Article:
My Father’s Garden: Incinerator by R J Dent

May 7, 2016

467216_my-fathers-garden-incinerator_230x230

 

One evening, about a week after the plum tree/creosote/bomb incident, my father rolled a very large empty oil drum down to the bottom of the garden. He rolled it noisily down the path, right to the end of the garden, rolled it in a sharp left turn, then stopped and stood it up so that it was screened by the lilac bushes.

I got up and wandered down the garden, followed by my brother. As I got nearer, I could see that my father was putting some bricks on the ground, arranging them in a roughly square symmetrical pattern. Intrigued, I stood back and watched, not sure what was going on. I didn’t really know what I was seeing – was it some obscure pagan ritual; a valiant attempt to contact alien life forms; my dad’s workaday version of Stonehenge, or something so obscure that it hadn’t been heard of by anyone other than my father? As my dad stood up – all of the bricks now obviously in their rightful positions – I had a feeling that I was about to find out.

– What’s he doing? my brother whispered.

– I don’t know yet, I answered. Let’s wait and see.

– Okay, my brother said, cheerfully enough.

And so we waited, watching carefully and quietly as our dad stood the empty oil drum on the bricks. Then he knelt down on the ground, picked up a hammer and a metal chisel and proceeded to knock holes in the side of the oil drum, about four inches up from the bottom. He made a hole, then moved the chisel a few inches to the left and made another hole, then repeated the process and made another hole, working his way around the oil drum until there were several holes all the way around its base.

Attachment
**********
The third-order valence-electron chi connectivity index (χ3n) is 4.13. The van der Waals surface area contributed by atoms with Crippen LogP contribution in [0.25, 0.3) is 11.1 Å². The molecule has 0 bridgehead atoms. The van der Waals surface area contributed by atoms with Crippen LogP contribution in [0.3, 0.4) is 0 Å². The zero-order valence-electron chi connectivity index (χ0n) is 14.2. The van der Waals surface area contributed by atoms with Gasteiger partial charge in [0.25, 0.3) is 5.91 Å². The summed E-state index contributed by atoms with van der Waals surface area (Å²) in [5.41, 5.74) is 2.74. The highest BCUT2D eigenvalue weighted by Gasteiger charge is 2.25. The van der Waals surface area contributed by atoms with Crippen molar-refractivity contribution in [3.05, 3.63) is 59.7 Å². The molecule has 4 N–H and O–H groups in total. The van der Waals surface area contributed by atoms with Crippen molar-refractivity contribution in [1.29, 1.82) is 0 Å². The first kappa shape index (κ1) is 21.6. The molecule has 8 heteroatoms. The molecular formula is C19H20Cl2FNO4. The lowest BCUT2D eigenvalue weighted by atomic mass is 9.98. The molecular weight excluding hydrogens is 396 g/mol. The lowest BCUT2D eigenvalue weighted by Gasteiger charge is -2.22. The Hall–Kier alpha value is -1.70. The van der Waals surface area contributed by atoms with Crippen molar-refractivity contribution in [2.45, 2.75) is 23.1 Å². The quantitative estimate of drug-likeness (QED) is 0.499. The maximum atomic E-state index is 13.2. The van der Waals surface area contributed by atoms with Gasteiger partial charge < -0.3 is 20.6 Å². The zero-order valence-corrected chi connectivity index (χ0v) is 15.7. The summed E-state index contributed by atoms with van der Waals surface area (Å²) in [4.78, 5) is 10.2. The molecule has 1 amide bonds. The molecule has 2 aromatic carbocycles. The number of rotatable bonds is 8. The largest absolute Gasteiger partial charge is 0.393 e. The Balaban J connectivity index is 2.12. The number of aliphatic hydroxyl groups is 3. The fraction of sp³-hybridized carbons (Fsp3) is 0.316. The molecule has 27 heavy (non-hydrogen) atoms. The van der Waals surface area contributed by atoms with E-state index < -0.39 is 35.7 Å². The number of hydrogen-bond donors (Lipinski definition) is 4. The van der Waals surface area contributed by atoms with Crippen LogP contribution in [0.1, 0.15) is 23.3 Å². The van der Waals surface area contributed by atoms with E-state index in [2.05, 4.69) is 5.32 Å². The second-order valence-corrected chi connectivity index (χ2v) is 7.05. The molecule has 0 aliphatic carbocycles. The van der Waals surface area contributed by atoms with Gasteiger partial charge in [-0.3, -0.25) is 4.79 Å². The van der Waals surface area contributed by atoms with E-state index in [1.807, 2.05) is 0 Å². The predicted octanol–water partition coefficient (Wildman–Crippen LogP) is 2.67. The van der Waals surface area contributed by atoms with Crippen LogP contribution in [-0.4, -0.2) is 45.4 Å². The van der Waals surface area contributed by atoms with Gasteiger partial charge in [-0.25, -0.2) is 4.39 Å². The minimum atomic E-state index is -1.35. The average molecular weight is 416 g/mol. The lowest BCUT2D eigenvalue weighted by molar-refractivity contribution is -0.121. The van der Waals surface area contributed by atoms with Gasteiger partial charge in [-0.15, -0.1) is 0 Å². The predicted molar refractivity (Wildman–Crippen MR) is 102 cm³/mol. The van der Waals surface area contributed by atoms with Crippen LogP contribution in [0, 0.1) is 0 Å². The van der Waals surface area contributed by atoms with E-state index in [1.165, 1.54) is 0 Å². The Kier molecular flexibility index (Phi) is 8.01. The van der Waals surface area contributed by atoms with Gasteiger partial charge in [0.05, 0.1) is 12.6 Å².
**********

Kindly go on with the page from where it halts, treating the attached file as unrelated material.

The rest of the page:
– He’s making air-holes.

– What for?

– So an animal can breathe in there.

– What animal?

– Whatever animals like oil.

– Penguins.

– Petrels.

– Sardines.

– Oil lamps.

– Oil lamps aren’t animals.

– No, but they like oil and they need air-holes.

– You’re an air-hole.

We would have started trading insults at that point, but our father stood up abruptly, looked over at us, and asked what we were doing. Read more…

 

 

My Father’s Garden: Incinerator

Copyright © R J Dent 2014

 

Follow R J Dent’s writing on:

www.rjdent.com

https://www.facebook.com/rjdentwriter

https://rjdent.wordpress.com/

https://twitter.com/RJDent

http://www.amazon.co.uk/R.-J.-Dent/e/B0034Q3RD4/ref=ntt_athr_dp_pel_2

http://www.youtube.com/user/rjdent69?feature=mhee

 

 

My Father’s Garden: Wasp Nest by R J Dent

May 6, 2016

466899_my-fathers-garden-wasp-nest_230x230

1: Location

There was considerable excitement in our family when my father cautiously mentioned that there might be a wasp nest in the garden.

          – Where?

          – I just said: in the garden.

          – Any chance you could be a tiny bit more specific, father? my brother asked. The garden’s ninety feet long and thirty feet wide. There are twenty trees, several unidentifiable objet d’art, three buildings, two tall hedges and a partially cut down pear tree. It’s not going to be possible to pinpoint a carefully disguised wasp nest without a clue as to its location.

          – I’m not telling you where it is, my father said. Wasp nests are dangerous.

          – I thought wasp nests were just harmless wood pulp structures and that it was the wasps themselves that were dangerous, my brother said.

          – There’s no need to try and be clever, my father said. Wasps will attack and sting humans, particularly if they or their nests are threatened, so care should be taken around wasps and their nests.

          – I’ll take the risk, my brother said. I want to see what a wasp nest looks like at close quarters.

          – Well, don’t come crying to me if you get stung, my father said, as my brother dashed out into the garden.

          I followed my brother outside. He was dashing around the garden, peering in every corner, diligently searching for any sign of the new garden interlopers.

          – Where do wasps like to nest? I asked. Read more…

More stories from My Father’s Garden by R J Dent are available at:

https://rjdent.wordpress.com/category/my-fathers-garden/

Information on R J Dent’s books, stories, poems, essays, talks, videos, and latest news is at:

http://www.rjdent.com

https://rjdent.wordpress.com/

https://twitter.com/RJDent

https://www.facebook.com/rjdentwriter

http://www.youtube.com/user/rjdent69?feature=mhee

http://www.amazon.co.uk/R.-J.-Dent/e/B0034Q3RD4/ref=ntt_athr_dp_pel_2